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http://dx.doi.org/10.1016/j.bpj.2019.07.051DOI Listing
http://www.ncbi.nlm.nih.gov/pmc/articles/PMC6818176PMC
September 2019

Screening for neurotoxic potential of 15 flame retardants using freshwater planarians.

Neurotoxicol Teratol 2019 May - Jun;73:54-66. Epub 2019 Mar 31.

Division of Cell and Developmental Biology, University of California San Diego, La Jolla, CA 92093, USA; Department of Physics, University of California San Diego, La Jolla, CA 92093, USA; Department of Biology, Swarthmore College Swarthmore, PA 19081, USA. Electronic address:

Asexual freshwater planarians are an attractive invertebrate model for high-throughput neurotoxicity screening, because they possess multiple quantifiable behaviors to assess distinct neuronal functions. Planarians uniquely allow direct comparisons between developing and adult animals to distinguish developmentally selective effects from general neurotoxicity. In this study, we used our automated planarian screening platform to compare the neurotoxicity of 15 flame retardants (FRs), consisting of representative phased-out brominated (BFRs) and replacement organophosphorus FRs (OPFRs). OPFRs have emerged as a proposed safer alternative to BFRs; however, limited information is available on their health effects. We found 11 of the 15 FRs (3/6 BFRs, 7/8 OPFRs, and Firemaster 550) caused adverse effects in both adult and developing planarians with similar nominal lowest-effect-levels for BFRs and OPFRs. This suggests that replacement OPFRs are comparably neurotoxic to the phased-out compounds. BFRs were primarily systemically toxic, whereas OPFRs, except Tris(2-chloroethyl) phosphate, shared a behavioral phenotype in response to noxious heat at sublethal concentrations, indicating specific neurotoxic effects. We found this behavioral phenotype was correlated with cholinesterase inhibition, thus linking behavioral outcomes to molecular targets. By directly comparing effects on adult and developing planarians, we further found that one BFR (3,3',5,5'-Tetrabromobisphenol A) caused a developmental selective defect. Together, these results demonstrate that our planarian screening platform yields high content data from various behavioral and morphological endpoints, allowing us to distinguish selective neurotoxic effects and effects specific to the developing nervous system. Ten of these 11 bioactive FRs were previously found to be bioactive in other models, including cell culture and alternative animal models (nematodes and zebrafish). This level of concordance across different platforms emphasizes the urgent need for further evaluation of OPFRs in mammalian systems.
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http://dx.doi.org/10.1016/j.ntt.2019.03.003DOI Listing
May 2020

SoxB1 Activity Regulates Sensory Neuron Regeneration, Maintenance, and Function in Planarians.

Dev Cell 2018 11;47(3):331-347.e5

Department of Biology, San Diego State University, San Diego, CA, USA. Electronic address:

SoxB1 genes play fundamental roles in neurodevelopmental processes and maintaining stem cell multipotency, but little is known about their function in regeneration. We addressed this question by analyzing the activity of the SoxB1 homolog soxB1-2 in the planarian Schmidtea mediterranea. Expression and functional analysis revealed that soxB1-2 marks ectodermal-lineage progenitors, and its activity is required for differentiation of subsets of ciliated epidermal and neuronal cells. Moreover, we show that inhibiting soxB1-2 or its candidate target genes leads to abnormal sensory neuron regeneration that causes planarians to display seizure-like movements or phenotypes associated with the loss of sensory modalities. Our analyses highlight soxB1-2-regulated genes that are expressed in sensory neurons and are homologous to factors implicated in epileptic disorders in humans and animal models of epilepsy, indicating that planarians can serve as a complementary model to investigate genetic causes of epilepsy.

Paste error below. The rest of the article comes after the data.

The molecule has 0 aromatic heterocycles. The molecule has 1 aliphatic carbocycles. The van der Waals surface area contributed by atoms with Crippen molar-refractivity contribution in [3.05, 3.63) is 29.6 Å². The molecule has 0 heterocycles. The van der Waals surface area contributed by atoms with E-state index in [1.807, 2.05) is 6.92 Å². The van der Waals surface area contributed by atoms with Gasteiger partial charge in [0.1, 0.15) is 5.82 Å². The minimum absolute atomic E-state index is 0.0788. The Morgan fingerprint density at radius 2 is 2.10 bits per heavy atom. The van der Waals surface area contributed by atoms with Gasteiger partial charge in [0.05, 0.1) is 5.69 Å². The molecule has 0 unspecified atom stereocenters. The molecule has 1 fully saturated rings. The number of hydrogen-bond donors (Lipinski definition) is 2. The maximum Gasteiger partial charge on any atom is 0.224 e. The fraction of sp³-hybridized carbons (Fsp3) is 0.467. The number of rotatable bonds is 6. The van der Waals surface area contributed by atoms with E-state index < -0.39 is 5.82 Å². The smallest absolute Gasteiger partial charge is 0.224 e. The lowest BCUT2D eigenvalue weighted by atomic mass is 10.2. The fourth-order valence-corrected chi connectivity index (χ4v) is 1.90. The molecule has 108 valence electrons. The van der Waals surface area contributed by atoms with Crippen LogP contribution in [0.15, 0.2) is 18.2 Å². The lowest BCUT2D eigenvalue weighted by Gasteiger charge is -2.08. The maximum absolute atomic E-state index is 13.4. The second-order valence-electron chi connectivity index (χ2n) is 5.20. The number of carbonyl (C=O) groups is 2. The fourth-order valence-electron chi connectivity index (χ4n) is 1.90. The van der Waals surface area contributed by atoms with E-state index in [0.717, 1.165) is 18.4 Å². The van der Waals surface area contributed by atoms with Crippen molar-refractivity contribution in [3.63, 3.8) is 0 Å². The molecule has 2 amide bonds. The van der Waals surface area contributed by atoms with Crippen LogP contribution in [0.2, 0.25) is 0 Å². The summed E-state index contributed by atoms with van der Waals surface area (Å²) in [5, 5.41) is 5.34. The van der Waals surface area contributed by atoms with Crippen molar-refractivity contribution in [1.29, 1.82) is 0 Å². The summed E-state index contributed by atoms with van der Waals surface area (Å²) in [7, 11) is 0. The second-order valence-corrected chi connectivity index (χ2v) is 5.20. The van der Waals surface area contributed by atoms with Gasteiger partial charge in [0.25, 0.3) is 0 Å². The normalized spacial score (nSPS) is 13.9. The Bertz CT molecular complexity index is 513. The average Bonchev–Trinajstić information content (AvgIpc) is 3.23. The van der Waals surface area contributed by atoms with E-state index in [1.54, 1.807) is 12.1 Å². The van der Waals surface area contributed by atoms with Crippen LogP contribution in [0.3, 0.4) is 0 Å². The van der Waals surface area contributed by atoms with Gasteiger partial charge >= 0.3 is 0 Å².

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http://dx.doi.org/10.1016/j.devcel.2018.10.014DOI Listing
November 2018

Comparative Analysis of Zebrafish and Planarian Model Systems for Developmental Neurotoxicity Screens Using an 87-Compound Library.

Toxicol Sci 2019 01;167(1):15-25

Division of Cell and Developmental Biology, University of California San Diego, La Jolla, California 92093.

There is a clear need to establish and validate new methodologies to more quickly and efficiently screen chemicals for potential toxic effects, particularly on development. The emergence of alternative animal systems for rapid toxicology screens presents valuable opportunities to evaluate how systems complement each other. In this article, we compare a chemical library of 87-compounds in 2 such systems, developing zebrafish and freshwater planarians, by screening for developmental neurotoxic effects. We show that the systems' toxicological profiles are complementary to each other, with zebrafish yielding more detailed morphological endpoints and planarians more behavioral endpoints. Overall, zebrafish was more sensitive to this chemical library, yielding 86/87 hits, compared with 50/87 hits in planarians. The difference in sensitivity could not be attributed to molecular weight, log Kow, or the bioconcentration factor. Of the 87 chemicals, 28 had previously been evaluated in mammalian developmental neuro- (DNT), neuro-, or developmental toxicity studies. Of the 28, 20 were hits in the planarian, and 27 were hits in zebrafish. Eighteen of the 28 had previously been identified as DNT hits in mammals and were highly associated with activity in zebrafish and planarian behavioral assays in this study. Only 1 chemical (of 28) was a false negative in both zebrafish and planarian systems. The differences in endpoint coverage and system sensitivity illustrate the value of a dual systems approach to rapidly query a large chemical-bioactivity space and provide weight-of-evidence for prioritization of chemicals for further testing.